I confess, I'm not much of a hockey player. The only credit I can put on my hockey resume is a few intermediate school twilight games where I used IB5 school books as shin-pads.

In saying that, I still think it's a heck of a game. Watching it live, especially at a national level, gives you a true appreciation of how fit you really need to be to play the game at the pace required.

Northland is no stranger to the highest levels of hockey. In fact, a number of Northland's female players make up the bulk of experience and youth in the women's Black Sticks team.

Players like Stacey Michelsen and Ella Gunson, who have racked up more than 200 caps each for the Black Sticks, hail from Northland, as well as young sisters, Madison and Katie Doar, who have thrived under the pressure of the national spotlight.


Northland's club hockey scene is no different. Former Black Sticks and national hockey league players are littered through a number of teams in the men's and women's premier teams and other grades.

What these players provide is an invaluable resource for our younger players coming through. Speaking to all the premier coaches before the start of round one (which kicked off yesterday), there is an abundance of youth in our premier hockey teams who will be eager to cut their teeth this season.

It's a similar narrative told by other clubs from other codes about how young players are the most valuable resource in an era where sporting numbers are reducing drastically for some codes.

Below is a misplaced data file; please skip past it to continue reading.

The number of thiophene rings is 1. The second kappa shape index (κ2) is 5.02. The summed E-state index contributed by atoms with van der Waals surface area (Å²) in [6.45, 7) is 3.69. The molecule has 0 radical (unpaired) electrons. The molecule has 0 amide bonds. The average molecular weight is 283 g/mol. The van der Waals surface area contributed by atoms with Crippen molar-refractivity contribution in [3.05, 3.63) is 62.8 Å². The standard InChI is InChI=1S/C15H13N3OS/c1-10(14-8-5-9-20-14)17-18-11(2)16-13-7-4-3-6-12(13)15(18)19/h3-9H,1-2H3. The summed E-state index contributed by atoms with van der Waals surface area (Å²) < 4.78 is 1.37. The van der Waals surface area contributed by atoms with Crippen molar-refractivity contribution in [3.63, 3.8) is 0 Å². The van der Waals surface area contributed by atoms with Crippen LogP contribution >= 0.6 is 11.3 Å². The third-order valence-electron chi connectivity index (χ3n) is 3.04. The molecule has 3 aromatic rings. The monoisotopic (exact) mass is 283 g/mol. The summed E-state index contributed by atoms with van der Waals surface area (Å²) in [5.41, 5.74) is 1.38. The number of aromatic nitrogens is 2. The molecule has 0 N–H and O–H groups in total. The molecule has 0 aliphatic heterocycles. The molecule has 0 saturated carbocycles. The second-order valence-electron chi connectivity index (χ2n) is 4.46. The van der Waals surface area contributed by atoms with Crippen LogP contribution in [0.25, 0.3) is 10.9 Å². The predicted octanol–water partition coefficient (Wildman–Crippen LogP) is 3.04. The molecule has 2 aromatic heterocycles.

Most of our premier hockey coaches spoke about the trouble they have had in recent years with depth and being able to field a full squad each week. From personal experience, the effect this has on a team is not an enjoyable one with uncertainty and disappointment rearing their ugly heads every Saturday.

However, the confidence from our coaches looking ahead to this season will be easy to verify once we get further into the year. It'll be when the bodies begin to tire and the injuries take hold when we'll see just how prepared these teams are.

But for the moment, I think we can be happy with the number of young players making the step up into the premier grade. For most, they will be ready for it, having watched parents and friends playing in the top league in the region and dreaming of one day competing at that level.

What will be required, though, is good management from our coaches. While it is a great opportunity for these players to try Northland's top club competition, it can quickly become a struggle coming up against the wealth of talent and experience of some teams.

Former Black Sticks like Maungakaramea's Anna Alexander and Old Girls' Laura Douglas cast an impressive, but daunting, shadow for those young ones who play them, let alone those who have to go against them.


The management of these players and not introducing them too soon to the top flight of Northland hockey is incredibly important to ensuring the continued stream of national representatives Northland supplies to the global hockey scene.

Anything less than that and we could find ourselves crippling the very future we look to create.